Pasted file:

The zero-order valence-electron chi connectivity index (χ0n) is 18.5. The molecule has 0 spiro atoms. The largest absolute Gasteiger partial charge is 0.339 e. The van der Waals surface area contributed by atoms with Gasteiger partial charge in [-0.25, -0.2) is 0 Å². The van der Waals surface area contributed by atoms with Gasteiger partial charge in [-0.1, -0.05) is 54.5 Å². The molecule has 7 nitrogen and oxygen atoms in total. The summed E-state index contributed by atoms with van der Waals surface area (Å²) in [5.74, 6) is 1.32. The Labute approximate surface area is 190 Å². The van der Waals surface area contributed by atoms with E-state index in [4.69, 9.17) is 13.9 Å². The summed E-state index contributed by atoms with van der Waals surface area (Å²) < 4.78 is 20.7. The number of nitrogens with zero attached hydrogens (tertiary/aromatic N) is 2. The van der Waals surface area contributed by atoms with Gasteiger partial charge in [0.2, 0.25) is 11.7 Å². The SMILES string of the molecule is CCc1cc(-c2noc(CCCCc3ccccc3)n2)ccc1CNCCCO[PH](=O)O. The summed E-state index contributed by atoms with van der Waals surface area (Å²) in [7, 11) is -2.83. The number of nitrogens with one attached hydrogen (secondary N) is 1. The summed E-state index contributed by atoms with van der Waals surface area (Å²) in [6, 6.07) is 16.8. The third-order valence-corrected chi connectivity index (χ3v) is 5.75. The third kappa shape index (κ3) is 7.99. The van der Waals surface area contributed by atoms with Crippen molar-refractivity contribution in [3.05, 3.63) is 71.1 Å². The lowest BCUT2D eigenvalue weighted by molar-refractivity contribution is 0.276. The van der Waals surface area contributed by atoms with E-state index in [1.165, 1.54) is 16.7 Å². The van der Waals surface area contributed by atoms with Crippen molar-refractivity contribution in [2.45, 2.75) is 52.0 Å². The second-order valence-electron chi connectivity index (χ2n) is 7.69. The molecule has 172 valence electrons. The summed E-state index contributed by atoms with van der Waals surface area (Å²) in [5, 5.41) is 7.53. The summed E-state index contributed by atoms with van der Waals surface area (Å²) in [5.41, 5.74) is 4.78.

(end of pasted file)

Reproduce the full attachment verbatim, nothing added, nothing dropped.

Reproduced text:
The zero-order valence-electron chi connectivity index (χ0n) is 18.5. The molecule has 0 spiro atoms. The largest absolute Gasteiger partial charge is 0.339 e. The van der Waals surface area contributed by atoms with Gasteiger partial charge in [-0.25, -0.2) is 0 Å². The van der Waals surface area contributed by atoms with Gasteiger partial charge in [-0.1, -0.05) is 54.5 Å². The molecule has 7 nitrogen and oxygen atoms in total. The summed E-state index contributed by atoms with van der Waals surface area (Å²) in [5.74, 6) is 1.32. The Labute approximate surface area is 190 Å². The van der Waals surface area contributed by atoms with E-state index in [4.69, 9.17) is 13.9 Å². The summed E-state index contributed by atoms with van der Waals surface area (Å²) < 4.78 is 20.7. The number of nitrogens with zero attached hydrogens (tertiary/aromatic N) is 2. The van der Waals surface area contributed by atoms with Gasteiger partial charge in [0.2, 0.25) is 11.7 Å². The SMILES string of the molecule is CCc1cc(-c2noc(CCCCc3ccccc3)n2)ccc1CNCCCO[PH](=O)O. The summed E-state index contributed by atoms with van der Waals surface area (Å²) in [7, 11) is -2.83. The number of nitrogens with one attached hydrogen (secondary N) is 1. The summed E-state index contributed by atoms with van der Waals surface area (Å²) in [6, 6.07) is 16.8. The third-order valence-corrected chi connectivity index (χ3v) is 5.75. The third kappa shape index (κ3) is 7.99. The van der Waals surface area contributed by atoms with Crippen molar-refractivity contribution in [3.05, 3.63) is 71.1 Å². The lowest BCUT2D eigenvalue weighted by molar-refractivity contribution is 0.276. The van der Waals surface area contributed by atoms with E-state index in [1.165, 1.54) is 16.7 Å². The van der Waals surface area contributed by atoms with Crippen molar-refractivity contribution in [2.45, 2.75) is 52.0 Å². The second-order valence-electron chi connectivity index (χ2n) is 7.69. The molecule has 172 valence electrons. The summed E-state index contributed by atoms with van der Waals surface area (Å²) in [5, 5.41) is 7.53. The summed E-state index contributed by atoms with van der Waals surface area (Å²) in [5.41, 5.74) is 4.78.